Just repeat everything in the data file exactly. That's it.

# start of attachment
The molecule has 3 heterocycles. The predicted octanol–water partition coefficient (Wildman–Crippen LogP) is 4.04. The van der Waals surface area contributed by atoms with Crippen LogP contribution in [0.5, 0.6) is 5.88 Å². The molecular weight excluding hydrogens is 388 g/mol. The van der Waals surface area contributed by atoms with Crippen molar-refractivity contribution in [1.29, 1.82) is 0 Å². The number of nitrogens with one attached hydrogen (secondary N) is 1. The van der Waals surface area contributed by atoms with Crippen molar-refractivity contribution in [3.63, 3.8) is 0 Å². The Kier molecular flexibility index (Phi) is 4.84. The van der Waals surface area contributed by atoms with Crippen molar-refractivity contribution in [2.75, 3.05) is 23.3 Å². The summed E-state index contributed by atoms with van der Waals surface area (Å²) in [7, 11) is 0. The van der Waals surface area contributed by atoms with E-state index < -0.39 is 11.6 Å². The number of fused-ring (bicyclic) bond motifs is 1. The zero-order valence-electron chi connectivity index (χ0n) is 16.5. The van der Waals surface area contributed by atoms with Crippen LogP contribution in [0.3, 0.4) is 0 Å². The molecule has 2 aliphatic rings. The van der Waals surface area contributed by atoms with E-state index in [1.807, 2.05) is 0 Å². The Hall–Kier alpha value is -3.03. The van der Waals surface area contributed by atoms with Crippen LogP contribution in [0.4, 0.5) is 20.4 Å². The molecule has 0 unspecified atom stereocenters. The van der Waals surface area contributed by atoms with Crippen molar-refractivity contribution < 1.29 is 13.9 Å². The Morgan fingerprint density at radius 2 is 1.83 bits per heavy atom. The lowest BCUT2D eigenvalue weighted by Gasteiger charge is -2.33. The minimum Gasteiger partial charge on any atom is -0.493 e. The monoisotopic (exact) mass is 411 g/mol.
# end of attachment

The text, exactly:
The molecule has 3 heterocycles. The predicted octanol–water partition coefficient (Wildman–Crippen LogP) is 4.04. The van der Waals surface area contributed by atoms with Crippen LogP contribution in [0.5, 0.6) is 5.88 Å². The molecular weight excluding hydrogens is 388 g/mol. The van der Waals surface area contributed by atoms with Crippen molar-refractivity contribution in [1.29, 1.82) is 0 Å². The number of nitrogens with one attached hydrogen (secondary N) is 1. The van der Waals surface area contributed by atoms with Crippen molar-refractivity contribution in [3.63, 3.8) is 0 Å². The Kier molecular flexibility index (Phi) is 4.84. The van der Waals surface area contributed by atoms with Crippen molar-refractivity contribution in [2.75, 3.05) is 23.3 Å². The summed E-state index contributed by atoms with van der Waals surface area (Å²) in [7, 11) is 0. The van der Waals surface area contributed by atoms with E-state index < -0.39 is 11.6 Å². The number of fused-ring (bicyclic) bond motifs is 1. The zero-order valence-electron chi connectivity index (χ0n) is 16.5. The van der Waals surface area contributed by atoms with Crippen LogP contribution in [0.3, 0.4) is 0 Å². The molecule has 2 aliphatic rings. The van der Waals surface area contributed by atoms with E-state index in [1.807, 2.05) is 0 Å². The Hall–Kier alpha value is -3.03. The van der Waals surface area contributed by atoms with Crippen LogP contribution in [0.4, 0.5) is 20.4 Å². The molecule has 0 unspecified atom stereocenters. The van der Waals surface area contributed by atoms with Crippen molar-refractivity contribution < 1.29 is 13.9 Å². The Morgan fingerprint density at radius 2 is 1.83 bits per heavy atom. The lowest BCUT2D eigenvalue weighted by Gasteiger charge is -2.33. The minimum Gasteiger partial charge on any atom is -0.493 e. The monoisotopic (exact) mass is 411 g/mol.